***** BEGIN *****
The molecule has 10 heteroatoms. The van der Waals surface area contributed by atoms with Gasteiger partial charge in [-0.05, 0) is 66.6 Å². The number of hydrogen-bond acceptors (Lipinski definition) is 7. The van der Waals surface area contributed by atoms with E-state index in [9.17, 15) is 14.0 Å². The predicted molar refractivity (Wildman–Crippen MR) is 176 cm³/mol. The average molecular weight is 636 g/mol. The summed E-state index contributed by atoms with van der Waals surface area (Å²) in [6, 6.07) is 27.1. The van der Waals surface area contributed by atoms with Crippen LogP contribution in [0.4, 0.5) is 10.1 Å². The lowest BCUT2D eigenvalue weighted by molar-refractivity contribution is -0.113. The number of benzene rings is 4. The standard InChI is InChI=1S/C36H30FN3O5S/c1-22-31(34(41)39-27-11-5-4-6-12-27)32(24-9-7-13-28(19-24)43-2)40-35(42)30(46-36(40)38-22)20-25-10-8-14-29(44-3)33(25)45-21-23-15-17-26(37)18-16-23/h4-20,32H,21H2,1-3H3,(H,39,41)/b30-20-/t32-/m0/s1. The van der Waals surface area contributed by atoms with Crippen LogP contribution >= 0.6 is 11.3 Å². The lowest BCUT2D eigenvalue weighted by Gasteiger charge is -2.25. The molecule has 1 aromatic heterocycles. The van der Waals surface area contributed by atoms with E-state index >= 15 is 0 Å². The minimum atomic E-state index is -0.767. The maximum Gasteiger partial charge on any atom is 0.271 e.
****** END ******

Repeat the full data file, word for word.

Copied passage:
The molecule has 10 heteroatoms. The van der Waals surface area contributed by atoms with Gasteiger partial charge in [-0.05, 0) is 66.6 Å². The number of hydrogen-bond acceptors (Lipinski definition) is 7. The van der Waals surface area contributed by atoms with E-state index in [9.17, 15) is 14.0 Å². The predicted molar refractivity (Wildman–Crippen MR) is 176 cm³/mol. The average molecular weight is 636 g/mol. The summed E-state index contributed by atoms with van der Waals surface area (Å²) in [6, 6.07) is 27.1. The van der Waals surface area contributed by atoms with Crippen LogP contribution in [0.4, 0.5) is 10.1 Å². The lowest BCUT2D eigenvalue weighted by molar-refractivity contribution is -0.113. The number of benzene rings is 4. The standard InChI is InChI=1S/C36H30FN3O5S/c1-22-31(34(41)39-27-11-5-4-6-12-27)32(24-9-7-13-28(19-24)43-2)40-35(42)30(46-36(40)38-22)20-25-10-8-14-29(44-3)33(25)45-21-23-15-17-26(37)18-16-23/h4-20,32H,21H2,1-3H3,(H,39,41)/b30-20-/t32-/m0/s1. The van der Waals surface area contributed by atoms with Crippen LogP contribution >= 0.6 is 11.3 Å². The lowest BCUT2D eigenvalue weighted by Gasteiger charge is -2.25. The molecule has 1 aromatic heterocycles. The van der Waals surface area contributed by atoms with E-state index >= 15 is 0 Å². The minimum atomic E-state index is -0.767. The maximum Gasteiger partial charge on any atom is 0.271 e.